Eye For Film >> Movies >> The House In Nightmare Park (1973) Film Review
Mining a similar, if distinctly less bawdy, seam of humour to Carry On Screaming - which I was surprised to discover predates it by seven years - time has not been particularly kind to The House In Nightmare Park.
Although Frankie Howerd's natural ability to flourish his one-liners (ooh, missus), has its moments in this horror spoof, the end result feels curiously flat - with the film not managing to deliver on either the promise of laughs or creepiness. Even leaving aside an episode of 'blacking up' and the presence of 'comedy Indian' Patel (John Bennett) to whom Howerd's instruction to swap headgear with the assertion, "Get your bandage off" is the film's most cringeworth moment, the scripting by TV stalwarts Clive Exton and Terry Nation is patchily wry at best.
Howerd plays Foster Twelvetrees a "tragedian" whose sense of his own ability to act out Dickens' monologues is far in excess of his talent. The promise of five guineas takes him to the sort of house familiar to Hammer audiences of the time - not least because the setting of Oakley Court had already been used in The Reptile and 1963's The Old Dark House among others. It is owned by the oddball Henderson family and their motives for inviting him have less to do with the love of Foster's talent than the fact that he has a connection to the family that could cost them dearly - unless they do something about it.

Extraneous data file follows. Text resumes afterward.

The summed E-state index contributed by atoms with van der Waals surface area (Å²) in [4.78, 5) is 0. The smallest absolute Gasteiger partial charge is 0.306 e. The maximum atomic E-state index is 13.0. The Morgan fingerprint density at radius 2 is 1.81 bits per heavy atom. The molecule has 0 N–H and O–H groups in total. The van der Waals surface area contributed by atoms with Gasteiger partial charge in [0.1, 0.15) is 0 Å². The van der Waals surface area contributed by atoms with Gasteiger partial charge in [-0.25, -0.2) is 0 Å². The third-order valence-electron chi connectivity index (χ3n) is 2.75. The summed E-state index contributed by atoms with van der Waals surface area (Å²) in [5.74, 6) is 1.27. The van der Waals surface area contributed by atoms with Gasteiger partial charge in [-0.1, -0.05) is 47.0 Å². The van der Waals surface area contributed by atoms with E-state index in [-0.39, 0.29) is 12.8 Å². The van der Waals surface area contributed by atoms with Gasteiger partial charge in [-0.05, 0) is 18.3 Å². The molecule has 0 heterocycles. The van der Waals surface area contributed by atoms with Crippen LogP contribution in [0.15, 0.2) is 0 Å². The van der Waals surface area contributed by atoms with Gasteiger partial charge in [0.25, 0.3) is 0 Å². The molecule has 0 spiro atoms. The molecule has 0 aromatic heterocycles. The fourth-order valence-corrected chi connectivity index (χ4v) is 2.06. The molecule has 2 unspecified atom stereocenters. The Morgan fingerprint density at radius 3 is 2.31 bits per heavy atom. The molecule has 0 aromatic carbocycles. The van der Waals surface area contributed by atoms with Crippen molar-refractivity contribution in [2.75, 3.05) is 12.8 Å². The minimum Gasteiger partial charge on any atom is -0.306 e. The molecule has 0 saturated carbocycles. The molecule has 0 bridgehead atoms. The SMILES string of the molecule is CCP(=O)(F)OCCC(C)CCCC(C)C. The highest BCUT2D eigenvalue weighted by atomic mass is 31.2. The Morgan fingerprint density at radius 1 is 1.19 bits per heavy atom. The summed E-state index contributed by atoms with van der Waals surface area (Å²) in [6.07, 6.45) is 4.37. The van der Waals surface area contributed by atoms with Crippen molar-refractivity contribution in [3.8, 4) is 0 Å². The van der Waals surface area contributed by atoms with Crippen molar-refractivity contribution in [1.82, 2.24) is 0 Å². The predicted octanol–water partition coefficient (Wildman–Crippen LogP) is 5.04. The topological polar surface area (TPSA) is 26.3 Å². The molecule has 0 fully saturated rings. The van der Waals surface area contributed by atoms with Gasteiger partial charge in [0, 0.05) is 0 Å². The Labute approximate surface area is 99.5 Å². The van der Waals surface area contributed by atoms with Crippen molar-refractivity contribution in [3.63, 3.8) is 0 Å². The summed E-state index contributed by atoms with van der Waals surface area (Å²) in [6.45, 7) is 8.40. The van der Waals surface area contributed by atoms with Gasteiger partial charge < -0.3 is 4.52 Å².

If you're looking for a double entendre, then Howerd will certainly give you one, but it's not enough make up for the plodding script. Being a spoof, you would expect the story to be a familiar reworking of stock horror ideas, but the narrative feels stale and suffers from trying to mix too many things - mad woman in the attic, snakes in the basement, human marionettes. The presence of American actor Ray Milland as the head of the house, adds to the enjoyment a little but the rest of the cast, including Hugh Burden, Kenneth Griffith and Elizabeth MacLennan, don't leave much of a mark.
The direction from Peter Sykes (who knew the Hammer territory, having made Demons Of The Mind for them in 1972) has its moments - particularly when he makes good use of skewed or twisting camera angles and tracking shots. But the most enjoyable part of the film is undoubtedly the excellent score from Hammer House regular Harry Robertson (billed here as Harry Robinson), he achieves a sense of menace through music even when the visuals are failing to deliver the goods. The film is most likely to appeal to Howerd fans looking for a bit of Seventies nostalgia but anyone else is liable to find it both silly and slight.Reviewed on: 12 Apr 2013